Matt Brenton was in court almost every day during the nearly four months it took to try Christopher Monfort. But he was deliberately absent when Seattle police officers testified about the fatal shooting that killed his older brother, Officer Timothy Brenton.

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Matt Brenton was in court almost every day during the nearly four months it took to try Christopher Monfort. But he was deliberately absent when Seattle police officers testified about the fatal shooting that killed his older brother, Officer Timothy Brenton.

“It was way too painful,” he said of his decision not to hear details of how Monfort pulled up alongside Brenton’s patrol car and fired a .223 Kel-Tec rifle into the vehicle, striking the 39-year-old officer multiple times in the head on Halloween night 2009.

Matt Brenton, his mom, Penny, and younger sister, Betsy, were all in court Friday when a King County jury convicted Monfort, 46, of aggravated first-degree murder, a verdict that now sets the stage for the same jurors to decide if Monfort should spend the rest of his life in prison or be sent to death row.

“I’m relieved,” he said of the guilty verdict and the jury’s rejection of Monfort’s insanity defense. “We still have the penalty phase to go through, so it’s not completely done for us.”

But Brenton doesn’t plan to be in court much during the trial’s penalty phase, in which jurors will hear testimony about Monfort’s background and upbringing in a bid to spare him from facing a death sentence.

The penalty phase is to begin June 16.

While Monfort’s defense team plans to call 47 witnesses, Brenton will be the only witness to provide what is known as victim-impact testimony. That’s because under state law, the prosecution is only allowed to call one witness per victim to testify about the impact that person’s death had on loved ones left behind.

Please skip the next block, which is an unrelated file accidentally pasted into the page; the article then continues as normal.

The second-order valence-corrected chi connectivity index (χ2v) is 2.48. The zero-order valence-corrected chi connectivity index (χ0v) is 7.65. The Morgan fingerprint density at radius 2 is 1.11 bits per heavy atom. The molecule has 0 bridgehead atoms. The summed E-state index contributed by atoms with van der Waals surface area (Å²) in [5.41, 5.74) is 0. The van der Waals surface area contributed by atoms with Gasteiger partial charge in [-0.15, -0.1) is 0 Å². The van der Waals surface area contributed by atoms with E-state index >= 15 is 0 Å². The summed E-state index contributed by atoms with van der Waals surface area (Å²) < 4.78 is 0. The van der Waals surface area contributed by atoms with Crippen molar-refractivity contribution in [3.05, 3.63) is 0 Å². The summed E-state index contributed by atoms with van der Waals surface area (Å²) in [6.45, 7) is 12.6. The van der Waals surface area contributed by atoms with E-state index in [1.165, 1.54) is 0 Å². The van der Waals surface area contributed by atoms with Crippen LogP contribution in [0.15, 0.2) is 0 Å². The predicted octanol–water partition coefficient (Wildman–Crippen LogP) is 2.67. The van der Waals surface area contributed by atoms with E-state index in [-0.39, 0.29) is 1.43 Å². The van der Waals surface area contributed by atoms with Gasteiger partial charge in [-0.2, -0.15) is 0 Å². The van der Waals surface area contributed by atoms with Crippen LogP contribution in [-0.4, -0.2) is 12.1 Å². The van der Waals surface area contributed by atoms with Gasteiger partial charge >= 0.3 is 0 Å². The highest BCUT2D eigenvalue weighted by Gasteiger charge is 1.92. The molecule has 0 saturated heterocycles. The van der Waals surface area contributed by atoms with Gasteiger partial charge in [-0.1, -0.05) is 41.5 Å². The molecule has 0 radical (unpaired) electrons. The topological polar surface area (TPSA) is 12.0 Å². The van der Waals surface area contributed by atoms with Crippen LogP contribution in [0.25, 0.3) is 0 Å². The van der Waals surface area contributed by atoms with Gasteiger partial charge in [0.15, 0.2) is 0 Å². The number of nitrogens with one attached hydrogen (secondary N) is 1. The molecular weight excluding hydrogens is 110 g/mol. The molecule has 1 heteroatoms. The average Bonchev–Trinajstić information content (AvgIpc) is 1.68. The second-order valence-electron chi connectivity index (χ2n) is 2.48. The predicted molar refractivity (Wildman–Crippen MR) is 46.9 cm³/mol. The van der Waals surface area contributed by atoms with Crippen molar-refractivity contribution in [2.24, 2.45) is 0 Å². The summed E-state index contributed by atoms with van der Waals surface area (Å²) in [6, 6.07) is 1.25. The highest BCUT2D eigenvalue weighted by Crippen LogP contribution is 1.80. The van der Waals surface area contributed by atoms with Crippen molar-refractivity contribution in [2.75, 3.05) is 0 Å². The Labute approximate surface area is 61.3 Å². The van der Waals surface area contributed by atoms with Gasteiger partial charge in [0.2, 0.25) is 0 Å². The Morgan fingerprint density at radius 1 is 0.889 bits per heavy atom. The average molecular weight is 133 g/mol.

“I want to get the penalty phase done with. This has been part of our lives for six years,” Brenton said, adding he has no interest in hearing Monfort’s “sob story.”

In addition to aggravated murder, the jury also found Monfort guilty of two counts of attempted first-degree murder for trying to kill Brenton’s partner and, later, a homicide sergeant investigating Brenton’s death.

He was also convicted of first-degree arson for setting a fire and detonating pipe bombs that destroyed a handful of police vehicles at the city’s Charles Street maintenance yard nine days before Brenton was killed.

But the jury found him not guilty of attempted first-degree murder for what prosecutors argued was his intent to kill officers responding to the fire scene.

Monfort had pleaded not guilty by reason of insanity to all five felony charges.

“I do feel bad for the officer,” Monfort told KING 5 Friday, as guards escorted him from the courtroom in his wheelchair.

“I’m sorry for the family’s loss and the mother and the children.”

After the jury delivered its verdict, Superior Court Judge Ronald Kessler denied a defense motion to acquit Monfort on the basis of insanity.

The jury of six men and six women began deliberations Monday morning after hearing testimony from dozens of witnesses, with the last two months of the trial focused on Monfort’s mental state when he waged what prosecutors called a one-man war against the Seattle Police Department.

Brenton’s position as a police officer performing his official duties is the aggravating factor that qualified Monfort for the potential death penalty.

Jurors reached their verdict late Thursday afternoon, but it wasn’t read in court until Friday morning before a packed courtroom that included Brenton’s family members, Monfort’s mother and several Seattle police officers.

Ron Smith, president of the Seattle Police Officers’ Guild, who was also in court Friday morning, said, “After 5½ years, I am extremely pleased that justice has finally been served for my fallen brother, Officer Tim Brenton, as well as Officer Britt Kelly and Sgt. Gary Nelson.

“I am extremely grateful to the men and women of the jury,” he said.

Kessler made his ruling on the defense motion to acquit on Monday, but he sealed his decision in an envelope to avoid the possibility of “publicity taint” while jurors deliberated.